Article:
Starshine and Sunglow

Starshine and Sunglow

4.3 16
by Betty Levin, Jos. A. Smith

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Ben, Kate, and Foster create two super scarecrows to protect Mrs. Flint's corn crop from the animals that feed on it, but soon the scarecrows seem to take on a life of their own.

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Ben, Kate, and Foster create two super scarecrows to protect Mrs. Flint's corn crop from the animals that feed on it, but soon the scarecrows seem to take on a life of their own.

Editorial Reviews

School Library Journal
Gr 3-5-For as long as Ben, Kate, and Foster can remember, the Flints, on the farm down the road, have grown sweet corn for the whole neighborhood, including the various critters who raid the fields. When they decide that their efforts are just not worth the battles with the birds and raccoons, who seem to be taking more than their share, the children get organized. Levin's uncomplicated story line proceeds chronologically across one growing season and focuses on the attempts to save the crop. Although adults become involved, they, with the exception of mysterious Mr. Torpor, are of marginal importance. Accurate information about the challenges of farming are woven into the plot. The three young characters are developed well through dialogue and actions, with a minimum of background narration. Early in the story, two scarecrows, Starshine and Sunglow, fashioned from an old mop and useless broom, take on lives of their own, moving mysteriously to various locations in the field. As the task of saving the corn becomes more complicated, the children resort to increasingly complicated solutions. The battle with the raccoons is the funniest, involving a mesmerizing television set. All of this summer activity attracts the attention of Sunday drivers, draws the community closer together, and gives the youngsters a great sense of accomplishment. The story is low-key, moving along, for the most part, at a steady, largely undramatic pace.-Lee Bock, Brown County Public Libraries, Green Bay, WI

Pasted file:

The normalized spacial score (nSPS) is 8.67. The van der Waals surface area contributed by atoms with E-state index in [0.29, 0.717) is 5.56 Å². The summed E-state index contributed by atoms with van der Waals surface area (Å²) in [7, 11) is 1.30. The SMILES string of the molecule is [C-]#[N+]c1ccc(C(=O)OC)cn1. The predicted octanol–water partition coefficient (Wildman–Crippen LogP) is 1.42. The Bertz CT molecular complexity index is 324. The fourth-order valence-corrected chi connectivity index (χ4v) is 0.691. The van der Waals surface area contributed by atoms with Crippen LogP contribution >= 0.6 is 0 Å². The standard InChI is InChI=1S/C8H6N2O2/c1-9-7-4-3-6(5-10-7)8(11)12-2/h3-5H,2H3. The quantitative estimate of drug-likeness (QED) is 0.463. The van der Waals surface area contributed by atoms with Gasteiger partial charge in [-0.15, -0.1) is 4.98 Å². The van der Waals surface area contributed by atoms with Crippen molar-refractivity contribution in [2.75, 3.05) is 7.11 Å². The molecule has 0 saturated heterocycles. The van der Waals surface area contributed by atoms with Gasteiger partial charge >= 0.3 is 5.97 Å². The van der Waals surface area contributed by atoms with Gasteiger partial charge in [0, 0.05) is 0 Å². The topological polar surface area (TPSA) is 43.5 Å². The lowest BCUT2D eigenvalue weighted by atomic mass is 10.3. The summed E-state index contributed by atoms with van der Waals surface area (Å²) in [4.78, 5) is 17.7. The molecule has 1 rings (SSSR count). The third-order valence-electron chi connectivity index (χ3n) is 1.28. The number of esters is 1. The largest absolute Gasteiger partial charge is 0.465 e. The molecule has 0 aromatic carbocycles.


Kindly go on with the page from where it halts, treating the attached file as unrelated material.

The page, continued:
Carolyn Phelan
With the birds and raccoons raiding their corn each year, Mr. and Mrs. Flint decide to give up growing the little crop they used to sell at the market and share with their neighbors. Led by three children, the neighbors on Flint Farm Road decide to fight off the critters and save the crop, if only the Flints will plant their favorite varieties: "Butter and Sugar. Peaches and Cream. Sunglow. Miracle. Starshine. Stardust. Golden Bantam. Honey and Pearl." The children help plant the seed, then dress two scarecrows with tattered clothes and rags. Week by week, the two figures take on a life of their own, dressed and redressed by the neighbors in outfits to accommodate their courtship, marriage, pregnancy, and parenthood. As the children work for the corn, they get to know their older neighbors--their ways, their quirks, their secrets, and their droll humor and good sense. Levin's fine balance of wit and lyricism give the writing a special quality. Quiet in its development, the book is nevertheless full of life, seen and unseen. Like the corn, it has roots as well as shoots.

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Product Details

HarperCollins Publishers
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File size:
4 MB
Age Range:
9 - 12 Years

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